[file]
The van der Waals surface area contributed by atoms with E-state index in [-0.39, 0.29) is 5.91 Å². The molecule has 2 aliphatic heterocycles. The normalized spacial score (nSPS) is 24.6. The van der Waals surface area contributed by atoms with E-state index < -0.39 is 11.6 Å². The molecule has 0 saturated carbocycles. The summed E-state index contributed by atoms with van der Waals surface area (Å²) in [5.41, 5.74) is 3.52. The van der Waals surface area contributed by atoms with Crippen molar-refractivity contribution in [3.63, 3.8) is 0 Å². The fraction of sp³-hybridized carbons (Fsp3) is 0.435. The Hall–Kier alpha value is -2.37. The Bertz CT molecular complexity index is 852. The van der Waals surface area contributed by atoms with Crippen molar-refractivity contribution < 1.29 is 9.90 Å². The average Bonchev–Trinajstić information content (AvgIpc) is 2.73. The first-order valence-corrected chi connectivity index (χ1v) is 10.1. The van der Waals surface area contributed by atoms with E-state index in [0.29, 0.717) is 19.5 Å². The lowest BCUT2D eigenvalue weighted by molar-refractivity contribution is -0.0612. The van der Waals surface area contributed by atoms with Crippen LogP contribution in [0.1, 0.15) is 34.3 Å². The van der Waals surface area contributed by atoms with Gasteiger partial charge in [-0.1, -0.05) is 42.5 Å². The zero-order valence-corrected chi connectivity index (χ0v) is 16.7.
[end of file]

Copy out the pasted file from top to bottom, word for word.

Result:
The van der Waals surface area contributed by atoms with E-state index in [-0.39, 0.29) is 5.91 Å². The molecule has 2 aliphatic heterocycles. The normalized spacial score (nSPS) is 24.6. The van der Waals surface area contributed by atoms with E-state index < -0.39 is 11.6 Å². The molecule has 0 saturated carbocycles. The summed E-state index contributed by atoms with van der Waals surface area (Å²) in [5.41, 5.74) is 3.52. The van der Waals surface area contributed by atoms with Crippen molar-refractivity contribution in [3.63, 3.8) is 0 Å². The fraction of sp³-hybridized carbons (Fsp3) is 0.435. The Hall–Kier alpha value is -2.37. The Bertz CT molecular complexity index is 852. The van der Waals surface area contributed by atoms with Crippen molar-refractivity contribution < 1.29 is 9.90 Å². The average Bonchev–Trinajstić information content (AvgIpc) is 2.73. The first-order valence-corrected chi connectivity index (χ1v) is 10.1. The van der Waals surface area contributed by atoms with E-state index in [0.29, 0.717) is 19.5 Å². The lowest BCUT2D eigenvalue weighted by molar-refractivity contribution is -0.0612. The van der Waals surface area contributed by atoms with Crippen LogP contribution in [0.1, 0.15) is 34.3 Å². The van der Waals surface area contributed by atoms with Gasteiger partial charge in [-0.1, -0.05) is 42.5 Å². The zero-order valence-corrected chi connectivity index (χ0v) is 16.7.